Page Six View

Lindsay Giovannone, Copy Desk Chief

Column

I am majoring in history and I constantly get asked, “So, like, what’re you going to do with that?” My degree has been rendered to that. That passion of mine that consists of hours upon hours of research, writing and analysis. But it doesn’t matter. A humanities degree is deemed silly since it isn’t suited for this society of technical rationality.

While majoring in business, criminal justice, finance and communication does rest upon a foundation of practicality, I have still been given myriad skills that will aid me in any endeavor.

Even still, regardless of how much time or effort I put in, my studies will always be relegated below any other because they do not immediately pigeonhole me into a career. I study history because I believe it shows the most important parts of humanity; I want to think critically about where we were and where we are now. I don’t want to be shoved into one field for the rest of my life.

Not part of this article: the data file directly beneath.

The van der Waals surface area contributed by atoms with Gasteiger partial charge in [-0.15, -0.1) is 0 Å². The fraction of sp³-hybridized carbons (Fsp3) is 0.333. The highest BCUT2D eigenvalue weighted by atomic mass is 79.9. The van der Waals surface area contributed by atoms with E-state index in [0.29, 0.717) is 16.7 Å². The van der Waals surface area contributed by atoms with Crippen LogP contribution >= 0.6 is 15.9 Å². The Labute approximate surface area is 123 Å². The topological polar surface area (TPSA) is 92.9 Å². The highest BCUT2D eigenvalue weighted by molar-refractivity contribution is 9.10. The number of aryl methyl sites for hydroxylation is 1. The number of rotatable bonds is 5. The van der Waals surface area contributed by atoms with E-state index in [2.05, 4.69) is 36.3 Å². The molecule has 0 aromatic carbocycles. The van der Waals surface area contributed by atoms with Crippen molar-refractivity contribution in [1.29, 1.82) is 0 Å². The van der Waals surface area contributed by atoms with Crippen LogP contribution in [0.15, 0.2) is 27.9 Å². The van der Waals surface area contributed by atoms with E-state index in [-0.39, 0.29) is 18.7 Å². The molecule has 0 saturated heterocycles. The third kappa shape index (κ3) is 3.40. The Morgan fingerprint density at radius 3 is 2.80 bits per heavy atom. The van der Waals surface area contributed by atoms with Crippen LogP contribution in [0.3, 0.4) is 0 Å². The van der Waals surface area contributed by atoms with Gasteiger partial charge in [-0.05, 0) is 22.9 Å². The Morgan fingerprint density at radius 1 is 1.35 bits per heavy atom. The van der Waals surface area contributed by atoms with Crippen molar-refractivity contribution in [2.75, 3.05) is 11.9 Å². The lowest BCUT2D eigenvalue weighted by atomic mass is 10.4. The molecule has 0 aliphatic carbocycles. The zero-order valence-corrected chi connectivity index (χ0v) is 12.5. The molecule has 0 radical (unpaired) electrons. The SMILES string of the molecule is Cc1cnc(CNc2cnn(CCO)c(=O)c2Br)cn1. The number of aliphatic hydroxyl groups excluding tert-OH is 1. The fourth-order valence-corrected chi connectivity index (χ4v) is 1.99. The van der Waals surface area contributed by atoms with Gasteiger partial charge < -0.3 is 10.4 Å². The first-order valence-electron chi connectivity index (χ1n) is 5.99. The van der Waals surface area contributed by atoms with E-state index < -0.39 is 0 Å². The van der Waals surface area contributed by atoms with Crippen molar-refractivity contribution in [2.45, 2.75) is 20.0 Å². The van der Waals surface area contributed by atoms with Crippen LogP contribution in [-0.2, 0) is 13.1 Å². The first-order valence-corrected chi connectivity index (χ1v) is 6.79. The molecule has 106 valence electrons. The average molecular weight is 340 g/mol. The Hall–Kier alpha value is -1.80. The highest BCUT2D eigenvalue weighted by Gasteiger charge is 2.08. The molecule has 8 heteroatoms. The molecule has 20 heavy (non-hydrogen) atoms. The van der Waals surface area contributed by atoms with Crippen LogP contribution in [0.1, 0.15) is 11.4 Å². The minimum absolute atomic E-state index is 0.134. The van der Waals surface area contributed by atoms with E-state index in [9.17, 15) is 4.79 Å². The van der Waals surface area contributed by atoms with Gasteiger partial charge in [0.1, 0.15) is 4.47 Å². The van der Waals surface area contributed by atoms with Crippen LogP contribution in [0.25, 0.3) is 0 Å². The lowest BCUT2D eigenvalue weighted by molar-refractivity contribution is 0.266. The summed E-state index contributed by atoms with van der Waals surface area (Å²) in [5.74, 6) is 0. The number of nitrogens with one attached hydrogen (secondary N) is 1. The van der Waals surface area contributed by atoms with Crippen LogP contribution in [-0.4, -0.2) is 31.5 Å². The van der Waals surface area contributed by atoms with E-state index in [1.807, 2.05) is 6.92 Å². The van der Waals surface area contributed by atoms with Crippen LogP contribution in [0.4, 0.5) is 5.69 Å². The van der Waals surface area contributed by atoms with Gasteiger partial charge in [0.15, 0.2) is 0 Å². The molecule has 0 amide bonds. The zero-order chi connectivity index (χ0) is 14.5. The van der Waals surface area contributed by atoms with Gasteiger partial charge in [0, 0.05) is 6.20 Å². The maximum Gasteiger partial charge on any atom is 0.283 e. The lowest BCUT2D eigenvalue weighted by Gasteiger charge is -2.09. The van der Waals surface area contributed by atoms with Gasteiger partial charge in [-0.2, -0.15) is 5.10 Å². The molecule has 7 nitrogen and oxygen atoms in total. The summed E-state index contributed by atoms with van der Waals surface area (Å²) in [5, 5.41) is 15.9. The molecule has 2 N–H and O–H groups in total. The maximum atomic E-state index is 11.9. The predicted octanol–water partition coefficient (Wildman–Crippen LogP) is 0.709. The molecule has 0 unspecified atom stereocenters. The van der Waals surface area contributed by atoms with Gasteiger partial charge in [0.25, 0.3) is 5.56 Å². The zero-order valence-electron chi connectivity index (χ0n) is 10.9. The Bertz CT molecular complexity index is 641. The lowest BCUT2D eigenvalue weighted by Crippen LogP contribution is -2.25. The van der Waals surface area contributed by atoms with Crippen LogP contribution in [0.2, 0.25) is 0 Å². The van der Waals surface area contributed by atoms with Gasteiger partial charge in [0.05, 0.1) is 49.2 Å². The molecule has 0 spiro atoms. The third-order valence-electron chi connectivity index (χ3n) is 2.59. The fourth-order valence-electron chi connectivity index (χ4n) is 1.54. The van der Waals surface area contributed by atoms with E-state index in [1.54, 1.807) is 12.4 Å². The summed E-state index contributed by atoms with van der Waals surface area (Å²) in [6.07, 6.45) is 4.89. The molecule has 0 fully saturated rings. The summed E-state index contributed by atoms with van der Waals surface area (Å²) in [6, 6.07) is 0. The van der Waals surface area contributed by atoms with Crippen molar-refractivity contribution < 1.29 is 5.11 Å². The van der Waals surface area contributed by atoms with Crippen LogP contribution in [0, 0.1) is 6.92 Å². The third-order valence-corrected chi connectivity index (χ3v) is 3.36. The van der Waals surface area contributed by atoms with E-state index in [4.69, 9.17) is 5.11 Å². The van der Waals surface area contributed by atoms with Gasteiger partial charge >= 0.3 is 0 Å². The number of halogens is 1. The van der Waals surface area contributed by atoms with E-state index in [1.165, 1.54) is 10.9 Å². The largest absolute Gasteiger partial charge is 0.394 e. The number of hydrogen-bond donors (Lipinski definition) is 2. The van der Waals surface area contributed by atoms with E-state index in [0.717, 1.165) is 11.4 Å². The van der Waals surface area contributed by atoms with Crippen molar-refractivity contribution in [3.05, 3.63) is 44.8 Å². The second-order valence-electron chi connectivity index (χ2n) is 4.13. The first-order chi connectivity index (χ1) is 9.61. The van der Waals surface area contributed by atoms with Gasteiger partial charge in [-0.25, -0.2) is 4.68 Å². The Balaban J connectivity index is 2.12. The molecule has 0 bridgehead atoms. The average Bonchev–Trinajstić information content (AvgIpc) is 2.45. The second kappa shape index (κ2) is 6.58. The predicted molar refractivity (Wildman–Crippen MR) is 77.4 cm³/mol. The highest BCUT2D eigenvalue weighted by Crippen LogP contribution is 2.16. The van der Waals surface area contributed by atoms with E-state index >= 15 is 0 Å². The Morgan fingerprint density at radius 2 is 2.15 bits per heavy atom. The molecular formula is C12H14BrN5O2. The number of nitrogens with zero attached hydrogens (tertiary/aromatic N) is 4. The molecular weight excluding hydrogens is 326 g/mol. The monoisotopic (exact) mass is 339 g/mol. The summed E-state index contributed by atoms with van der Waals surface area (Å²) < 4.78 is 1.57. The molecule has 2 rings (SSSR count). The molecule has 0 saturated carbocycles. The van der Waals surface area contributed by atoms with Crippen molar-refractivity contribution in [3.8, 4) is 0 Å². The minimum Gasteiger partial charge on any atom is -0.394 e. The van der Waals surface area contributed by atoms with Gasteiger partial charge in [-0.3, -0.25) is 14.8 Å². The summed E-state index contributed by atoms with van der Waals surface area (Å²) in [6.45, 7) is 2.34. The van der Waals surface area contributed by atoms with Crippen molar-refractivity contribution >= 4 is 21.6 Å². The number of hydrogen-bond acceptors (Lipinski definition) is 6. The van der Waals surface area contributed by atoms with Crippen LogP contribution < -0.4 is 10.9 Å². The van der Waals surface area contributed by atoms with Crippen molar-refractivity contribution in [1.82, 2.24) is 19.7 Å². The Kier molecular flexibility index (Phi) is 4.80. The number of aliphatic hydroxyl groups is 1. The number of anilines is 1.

We don’t stay alive for the sake of embracing calculus or television broadcasting, but we do stay alive for the beauty that is art, philosophy and literature. There is a reason the humanities are called that–they scrutinize the human experience. When I study history, I don’t memorize a collection of politicians or dates, but I do explore the joys and sorrows of humanity. In such a divisive society where we seek comfort in machinery and conformity, we need to understand the complexity of our existence.

Universities are now cutting and defunding their humanities programs. The fields that once provided a well-rounded perspective are being cut for the sake of pushing along late-stage capitalism. You can continue to study your technical degrees, but do not automatically consider mine worthless in comparison to yours simply because it does not fit into your expectation that I must obtain an education solely for a 9-to-5 and 401k.